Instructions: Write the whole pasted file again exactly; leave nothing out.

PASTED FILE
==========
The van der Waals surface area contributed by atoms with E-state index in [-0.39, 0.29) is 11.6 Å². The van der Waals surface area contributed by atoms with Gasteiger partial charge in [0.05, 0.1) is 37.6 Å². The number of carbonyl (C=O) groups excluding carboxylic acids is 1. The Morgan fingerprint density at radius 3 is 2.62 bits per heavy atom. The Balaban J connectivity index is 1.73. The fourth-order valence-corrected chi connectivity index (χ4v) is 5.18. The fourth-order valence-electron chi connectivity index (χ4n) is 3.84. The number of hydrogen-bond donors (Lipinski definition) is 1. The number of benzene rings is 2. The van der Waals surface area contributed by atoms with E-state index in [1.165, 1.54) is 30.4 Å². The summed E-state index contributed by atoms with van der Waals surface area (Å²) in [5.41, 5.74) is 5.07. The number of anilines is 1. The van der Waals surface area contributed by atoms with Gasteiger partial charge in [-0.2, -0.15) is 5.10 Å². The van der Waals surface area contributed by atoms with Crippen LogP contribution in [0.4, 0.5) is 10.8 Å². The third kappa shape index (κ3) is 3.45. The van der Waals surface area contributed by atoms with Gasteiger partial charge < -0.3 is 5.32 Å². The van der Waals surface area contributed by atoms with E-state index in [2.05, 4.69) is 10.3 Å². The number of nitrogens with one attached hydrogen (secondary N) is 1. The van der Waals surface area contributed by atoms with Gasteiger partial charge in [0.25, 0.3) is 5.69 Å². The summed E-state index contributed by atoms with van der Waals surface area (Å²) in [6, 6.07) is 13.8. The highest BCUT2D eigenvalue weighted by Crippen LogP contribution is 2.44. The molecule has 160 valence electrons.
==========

The van der Waals surface area contributed by atoms with E-state index in [-0.39, 0.29) is 11.6 Å². The van der Waals surface area contributed by atoms with Gasteiger partial charge in [0.05, 0.1) is 37.6 Å². The number of carbonyl (C=O) groups excluding carboxylic acids is 1. The Morgan fingerprint density at radius 3 is 2.62 bits per heavy atom. The Balaban J connectivity index is 1.73. The fourth-order valence-corrected chi connectivity index (χ4v) is 5.18. The fourth-order valence-electron chi connectivity index (χ4n) is 3.84. The number of hydrogen-bond donors (Lipinski definition) is 1. The number of benzene rings is 2. The van der Waals surface area contributed by atoms with E-state index in [1.165, 1.54) is 30.4 Å². The summed E-state index contributed by atoms with van der Waals surface area (Å²) in [5.41, 5.74) is 5.07. The number of anilines is 1. The van der Waals surface area contributed by atoms with Gasteiger partial charge in [-0.2, -0.15) is 5.10 Å². The van der Waals surface area contributed by atoms with Crippen LogP contribution in [0.4, 0.5) is 10.8 Å². The third kappa shape index (κ3) is 3.45. The van der Waals surface area contributed by atoms with Gasteiger partial charge < -0.3 is 5.32 Å². The van der Waals surface area contributed by atoms with E-state index in [2.05, 4.69) is 10.3 Å². The number of nitrogens with one attached hydrogen (secondary N) is 1. The van der Waals surface area contributed by atoms with Gasteiger partial charge in [0.25, 0.3) is 5.69 Å². The summed E-state index contributed by atoms with van der Waals surface area (Å²) in [6, 6.07) is 13.8. The highest BCUT2D eigenvalue weighted by Crippen LogP contribution is 2.44. The molecule has 160 valence electrons.